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Bridget Johnson

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June 6, 2013 - 8:29 am
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Sen. Rand Paul (R-Ky.) called the revelation that the National Security Agency is collecting the phone records of millions of Verizon customers “an astounding assault on the Constitution.”

The Guardian obtained a leaked top secret court order issued in April requiring the communications company to turn over records on an “ongoing, daily basis,” revealing “for the first time that under the Obama administration the communication records of millions of US citizens are being collected indiscriminately and in bulk – regardless of whether they are suspected of any wrongdoing,” wrote Glenn Greenwald.

“The National Security Agency’s seizure and surveillance of virtually all of Verizon’s phone customers is an astounding assault on the Constitution. After revelations that the Internal Revenue Service targeted political dissidents and the Department of Justice seized reporters’ phone records, it would appear that this administration has now sunk to a new low,” Sen. Rand Paul (R-Ky.) said this morning.

Paul noted that his amendment with Sen. Mike Lee (R-Utah) that would attach Fourth Amendment protections to the Foreign Intelligence Surveillance Act last year was defeated, with Senate Majority Leader Harry Reid saying that FISA was “necessary to protect us from the evil in this world.”

“The Bill of Rights was designed to protect us from evil, too, particularly that which always correlates with concentrated government power, and particularly Executive power,” Paul said. “If the president and Congress would obey the Fourth Amendment we all swore to uphold, this new shocking revelation that the government is now spying on citizens’ phone data en masse would never have happened.”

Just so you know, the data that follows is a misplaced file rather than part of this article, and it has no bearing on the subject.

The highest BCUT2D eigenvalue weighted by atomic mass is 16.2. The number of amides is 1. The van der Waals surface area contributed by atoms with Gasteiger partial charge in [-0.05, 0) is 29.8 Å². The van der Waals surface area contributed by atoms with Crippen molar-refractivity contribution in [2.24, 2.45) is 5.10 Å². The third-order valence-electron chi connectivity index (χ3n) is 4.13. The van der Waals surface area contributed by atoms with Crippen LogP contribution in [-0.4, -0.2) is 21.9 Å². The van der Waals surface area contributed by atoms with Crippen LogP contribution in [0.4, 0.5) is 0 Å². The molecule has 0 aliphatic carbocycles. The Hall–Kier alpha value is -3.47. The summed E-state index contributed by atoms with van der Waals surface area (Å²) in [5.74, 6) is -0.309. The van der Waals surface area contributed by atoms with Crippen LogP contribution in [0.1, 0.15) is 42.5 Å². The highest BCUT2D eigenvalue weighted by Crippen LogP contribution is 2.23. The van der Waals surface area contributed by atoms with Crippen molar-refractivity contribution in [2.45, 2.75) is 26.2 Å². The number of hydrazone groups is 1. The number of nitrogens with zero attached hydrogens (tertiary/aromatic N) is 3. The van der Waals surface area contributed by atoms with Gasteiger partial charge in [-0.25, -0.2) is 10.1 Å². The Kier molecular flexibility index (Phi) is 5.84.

But Sen. Lindsey Graham (R-S.C.) said on Fox this morning Americans “should be concerned about terrorists trying to infiltrate our country and attack us, and trying to coordinate activities from overseas with — inside the country.”

“Under the FISA law you just can’t track people’s phone calls. You’ve got to have a reasonable belief that the people you’re monitoring in terms of monitoring conversations are one of the persons is involved in terrorism,” he said.

“So you’re trying to data mine and find out, you know these numbers that we know are in the hands of bad guys, whoever they’re calling. And then once you find a match, you can — you can monitor. But you just can’t monitor people’s phone calls.”

Comments are closed.

Top Rated Comments   
"I know you’re not. I’m know I’m not so we don’t have anything to worry about.”

Really? They have the info. You honestly believe that information might not get abused, even in light of what the IRS has done? They share records with your political enemies. They leak secrets to make themselves look good. They have leaked sealed court records. They violate the law regularly, and you trust them with your phone calls?

Make it easy for me, Senator: How stupid AREN'T you?
45 weeks ago
45 weeks ago Link To Comment
Not to worry; the IRS is overseeing this operation.
45 weeks ago
45 weeks ago Link To Comment
All Comments   (11)
All Comments   (11)
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Has it ever occurred to these morons that we really wouldn't have to be all that concerned about terrorists inside our country if some minimal efforts were made to secure our borders and keep the scum out? This would include shutting down immigration from most of the Third World and preventing Muslims from anywhere to reside in this country without very compelling reasons for letting them do so (and going to schools here is not a compelling reason).

Our enlightened "Progressive" leaders have no problems letting foreigners into the country. And when this results in death and destruction the answer which the Golden and Wise have is for the American citizens to pay the price by giving up their money, rights, and privacy.